I spent much of the day up on Hawk Hill (my first time there for a hawk watch), paying attention to what crossed over towards SF. With an official GGRO count of 567 raptors there was plenty of action and it was interesting to observe flight paths of southbound birds and cross-reference with what I’ve seen from the city (and what others have described to me). Most birds seemed to cross relatively far to the east, and would probably be tough to pick out from the places like Battery Godfrey, but might be visible from somewhere like Fort Mason? Birds that crossed west of the bridge generally seemed to haul across the channel, very fast and direct. I noted multiple accipiters and falcons head south from above Hawk Hill, then once about half way over the water suddenly drop in elevation before passing over or in front of Battery Godfrey. I thought this could explain why birds sometimes seem to materialize out of nowhere near BG—perhaps they often are too high to notice until they make that drop? I’m working with pretty small sample sizes here, but something I’d like to keep trying to observe.
Anyway, highlights in SF airspace were:
- 1 sub-adult Bald Eagle that blew past the Hill pursued by ravens at 11:30 and headed straight over Presidio. This is almost certainly bird Josiah saw from Mountain Lake.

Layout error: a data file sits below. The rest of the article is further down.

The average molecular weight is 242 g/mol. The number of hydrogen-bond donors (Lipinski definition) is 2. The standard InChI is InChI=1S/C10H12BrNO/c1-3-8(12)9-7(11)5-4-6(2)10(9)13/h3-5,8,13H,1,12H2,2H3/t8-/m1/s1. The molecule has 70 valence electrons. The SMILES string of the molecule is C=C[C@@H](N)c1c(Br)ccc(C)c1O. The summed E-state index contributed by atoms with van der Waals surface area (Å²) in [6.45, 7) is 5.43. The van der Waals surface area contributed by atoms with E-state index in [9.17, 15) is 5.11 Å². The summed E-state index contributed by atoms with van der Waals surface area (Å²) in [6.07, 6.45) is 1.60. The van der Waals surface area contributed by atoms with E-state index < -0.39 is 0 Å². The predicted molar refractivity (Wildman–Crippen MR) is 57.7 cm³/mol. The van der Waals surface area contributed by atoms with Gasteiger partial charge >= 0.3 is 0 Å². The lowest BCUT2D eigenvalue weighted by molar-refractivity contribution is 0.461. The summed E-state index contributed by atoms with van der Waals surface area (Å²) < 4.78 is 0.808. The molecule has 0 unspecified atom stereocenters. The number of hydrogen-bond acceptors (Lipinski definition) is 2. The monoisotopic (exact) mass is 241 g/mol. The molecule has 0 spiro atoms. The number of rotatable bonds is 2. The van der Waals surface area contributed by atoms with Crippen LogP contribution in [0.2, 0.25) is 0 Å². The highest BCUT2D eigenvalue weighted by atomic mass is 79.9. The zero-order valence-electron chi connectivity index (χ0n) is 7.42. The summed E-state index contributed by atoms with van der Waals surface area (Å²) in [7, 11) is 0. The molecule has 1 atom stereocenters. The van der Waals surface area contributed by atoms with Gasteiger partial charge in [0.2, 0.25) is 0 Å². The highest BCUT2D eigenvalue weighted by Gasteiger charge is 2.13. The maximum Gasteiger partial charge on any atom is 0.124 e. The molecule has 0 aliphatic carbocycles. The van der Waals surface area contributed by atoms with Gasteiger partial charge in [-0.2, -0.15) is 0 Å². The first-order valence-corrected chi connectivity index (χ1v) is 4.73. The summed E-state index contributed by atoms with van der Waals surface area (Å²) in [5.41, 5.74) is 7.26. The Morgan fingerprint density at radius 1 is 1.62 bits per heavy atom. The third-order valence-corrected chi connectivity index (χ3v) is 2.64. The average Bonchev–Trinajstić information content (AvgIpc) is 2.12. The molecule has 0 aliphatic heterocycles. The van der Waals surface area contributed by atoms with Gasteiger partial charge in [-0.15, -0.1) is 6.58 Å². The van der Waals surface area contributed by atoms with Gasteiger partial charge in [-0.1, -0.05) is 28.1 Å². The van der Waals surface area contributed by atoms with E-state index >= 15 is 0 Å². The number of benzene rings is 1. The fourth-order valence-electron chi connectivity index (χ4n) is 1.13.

- 2 juvenile Ferruginous Hawks. First bird slowly worked its way along Slacker Ridge before crossing east of the bridge, out over Alcatraz and Treasure Island around 2:30. Second circled a few times over channel close to Marin before crossing somewhere high over the Presidio around 3:00.
Otherwise a couple Osprey and White-Tailed Kites, a few Peregrines and Merlins and Red-shouldereds, and dozens of accipiters and Red-taileds. There was one big flock of 250 Band-tailed Pigeons that followed the path of the bridge over to the city and another smaller flock over the channel that had some peeps mixed in (is that particularly odd?). Only one group of geese, a flock of 35 Canada that flew into the Gate towards the end of the afternoon.